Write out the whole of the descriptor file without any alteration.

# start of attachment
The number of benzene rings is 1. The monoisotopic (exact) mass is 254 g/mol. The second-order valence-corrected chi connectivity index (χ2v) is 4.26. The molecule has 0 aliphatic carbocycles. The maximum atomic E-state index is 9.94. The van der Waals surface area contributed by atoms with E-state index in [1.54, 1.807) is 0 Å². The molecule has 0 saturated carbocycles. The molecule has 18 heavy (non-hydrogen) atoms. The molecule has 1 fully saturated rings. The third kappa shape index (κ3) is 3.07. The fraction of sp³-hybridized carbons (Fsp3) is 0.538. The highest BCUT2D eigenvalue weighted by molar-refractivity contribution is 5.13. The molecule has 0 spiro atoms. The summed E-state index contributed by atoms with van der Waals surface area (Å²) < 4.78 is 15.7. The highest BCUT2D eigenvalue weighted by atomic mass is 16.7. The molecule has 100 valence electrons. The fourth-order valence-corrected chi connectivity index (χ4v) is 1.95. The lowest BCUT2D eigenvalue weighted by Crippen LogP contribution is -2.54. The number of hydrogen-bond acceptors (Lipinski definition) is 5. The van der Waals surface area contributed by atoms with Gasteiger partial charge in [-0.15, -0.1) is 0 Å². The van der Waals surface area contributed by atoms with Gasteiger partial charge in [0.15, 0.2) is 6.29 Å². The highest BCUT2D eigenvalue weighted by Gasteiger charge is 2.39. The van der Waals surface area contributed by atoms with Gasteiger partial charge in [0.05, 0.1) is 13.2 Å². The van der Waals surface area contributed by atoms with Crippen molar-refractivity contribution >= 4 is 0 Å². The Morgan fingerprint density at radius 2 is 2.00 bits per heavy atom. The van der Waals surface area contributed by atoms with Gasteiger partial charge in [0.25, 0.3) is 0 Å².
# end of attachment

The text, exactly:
The number of benzene rings is 1. The monoisotopic (exact) mass is 254 g/mol. The second-order valence-corrected chi connectivity index (χ2v) is 4.26. The molecule has 0 aliphatic carbocycles. The maximum atomic E-state index is 9.94. The van der Waals surface area contributed by atoms with E-state index in [1.54, 1.807) is 0 Å². The molecule has 0 saturated carbocycles. The molecule has 18 heavy (non-hydrogen) atoms. The molecule has 1 fully saturated rings. The third kappa shape index (κ3) is 3.07. The fraction of sp³-hybridized carbons (Fsp3) is 0.538. The highest BCUT2D eigenvalue weighted by molar-refractivity contribution is 5.13. The molecule has 0 spiro atoms. The summed E-state index contributed by atoms with van der Waals surface area (Å²) < 4.78 is 15.7. The highest BCUT2D eigenvalue weighted by atomic mass is 16.7. The molecule has 100 valence electrons. The fourth-order valence-corrected chi connectivity index (χ4v) is 1.95. The lowest BCUT2D eigenvalue weighted by Crippen LogP contribution is -2.54. The number of hydrogen-bond acceptors (Lipinski definition) is 5. The van der Waals surface area contributed by atoms with Gasteiger partial charge in [-0.15, -0.1) is 0 Å². The van der Waals surface area contributed by atoms with Gasteiger partial charge in [0.15, 0.2) is 6.29 Å². The highest BCUT2D eigenvalue weighted by Gasteiger charge is 2.39. The van der Waals surface area contributed by atoms with Gasteiger partial charge in [0.05, 0.1) is 13.2 Å². The van der Waals surface area contributed by atoms with Crippen molar-refractivity contribution >= 4 is 0 Å². The Morgan fingerprint density at radius 2 is 2.00 bits per heavy atom. The van der Waals surface area contributed by atoms with Gasteiger partial charge in [0.25, 0.3) is 0 Å².